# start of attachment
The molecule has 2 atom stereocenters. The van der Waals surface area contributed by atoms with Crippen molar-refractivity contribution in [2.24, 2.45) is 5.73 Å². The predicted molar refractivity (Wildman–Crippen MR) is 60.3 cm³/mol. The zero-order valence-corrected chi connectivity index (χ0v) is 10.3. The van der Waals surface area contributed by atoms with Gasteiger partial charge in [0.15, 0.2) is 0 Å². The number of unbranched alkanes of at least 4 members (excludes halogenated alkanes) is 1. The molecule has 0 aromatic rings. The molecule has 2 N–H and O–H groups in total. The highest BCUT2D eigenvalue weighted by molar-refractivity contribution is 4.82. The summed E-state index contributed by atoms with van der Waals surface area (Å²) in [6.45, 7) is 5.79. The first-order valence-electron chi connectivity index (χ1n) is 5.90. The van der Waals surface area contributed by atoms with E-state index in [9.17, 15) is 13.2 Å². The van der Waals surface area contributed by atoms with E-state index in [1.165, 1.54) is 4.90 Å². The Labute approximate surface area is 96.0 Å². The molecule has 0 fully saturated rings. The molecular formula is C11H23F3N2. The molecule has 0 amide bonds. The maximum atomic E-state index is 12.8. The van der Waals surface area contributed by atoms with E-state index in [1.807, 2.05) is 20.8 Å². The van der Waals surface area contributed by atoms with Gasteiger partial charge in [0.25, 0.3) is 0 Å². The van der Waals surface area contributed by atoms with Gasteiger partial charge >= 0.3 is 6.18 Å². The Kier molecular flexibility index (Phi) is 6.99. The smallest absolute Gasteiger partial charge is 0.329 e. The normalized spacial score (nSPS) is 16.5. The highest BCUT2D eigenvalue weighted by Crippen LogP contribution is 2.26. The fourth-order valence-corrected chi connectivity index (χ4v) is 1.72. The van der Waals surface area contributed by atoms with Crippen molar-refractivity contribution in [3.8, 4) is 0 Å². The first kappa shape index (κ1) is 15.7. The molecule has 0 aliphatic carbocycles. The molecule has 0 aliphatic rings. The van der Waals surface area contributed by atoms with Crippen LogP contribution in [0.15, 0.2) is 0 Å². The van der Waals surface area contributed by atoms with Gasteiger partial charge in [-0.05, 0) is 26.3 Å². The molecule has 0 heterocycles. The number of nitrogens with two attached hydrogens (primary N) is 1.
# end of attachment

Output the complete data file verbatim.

The molecule has 2 atom stereocenters. The van der Waals surface area contributed by atoms with Crippen molar-refractivity contribution in [2.24, 2.45) is 5.73 Å². The predicted molar refractivity (Wildman–Crippen MR) is 60.3 cm³/mol. The zero-order valence-corrected chi connectivity index (χ0v) is 10.3. The van der Waals surface area contributed by atoms with Gasteiger partial charge in [0.15, 0.2) is 0 Å². The number of unbranched alkanes of at least 4 members (excludes halogenated alkanes) is 1. The molecule has 0 aromatic rings. The molecule has 2 N–H and O–H groups in total. The highest BCUT2D eigenvalue weighted by molar-refractivity contribution is 4.82. The summed E-state index contributed by atoms with van der Waals surface area (Å²) in [6.45, 7) is 5.79. The first-order valence-electron chi connectivity index (χ1n) is 5.90. The van der Waals surface area contributed by atoms with E-state index in [9.17, 15) is 13.2 Å². The van der Waals surface area contributed by atoms with E-state index in [1.165, 1.54) is 4.90 Å². The Labute approximate surface area is 96.0 Å². The molecule has 0 fully saturated rings. The molecular formula is C11H23F3N2. The molecule has 0 amide bonds. The maximum atomic E-state index is 12.8. The van der Waals surface area contributed by atoms with E-state index in [1.807, 2.05) is 20.8 Å². The van der Waals surface area contributed by atoms with Gasteiger partial charge in [0.25, 0.3) is 0 Å². The van der Waals surface area contributed by atoms with Gasteiger partial charge >= 0.3 is 6.18 Å². The Kier molecular flexibility index (Phi) is 6.99. The smallest absolute Gasteiger partial charge is 0.329 e. The normalized spacial score (nSPS) is 16.5. The highest BCUT2D eigenvalue weighted by Crippen LogP contribution is 2.26. The fourth-order valence-corrected chi connectivity index (χ4v) is 1.72. The van der Waals surface area contributed by atoms with Crippen molar-refractivity contribution in [3.8, 4) is 0 Å². The first kappa shape index (κ1) is 15.7. The molecule has 0 aliphatic carbocycles. The molecule has 0 aliphatic rings. The van der Waals surface area contributed by atoms with Crippen LogP contribution in [0.15, 0.2) is 0 Å². The van der Waals surface area contributed by atoms with Gasteiger partial charge in [-0.05, 0) is 26.3 Å². The molecule has 0 heterocycles. The number of nitrogens with two attached hydrogens (primary N) is 1.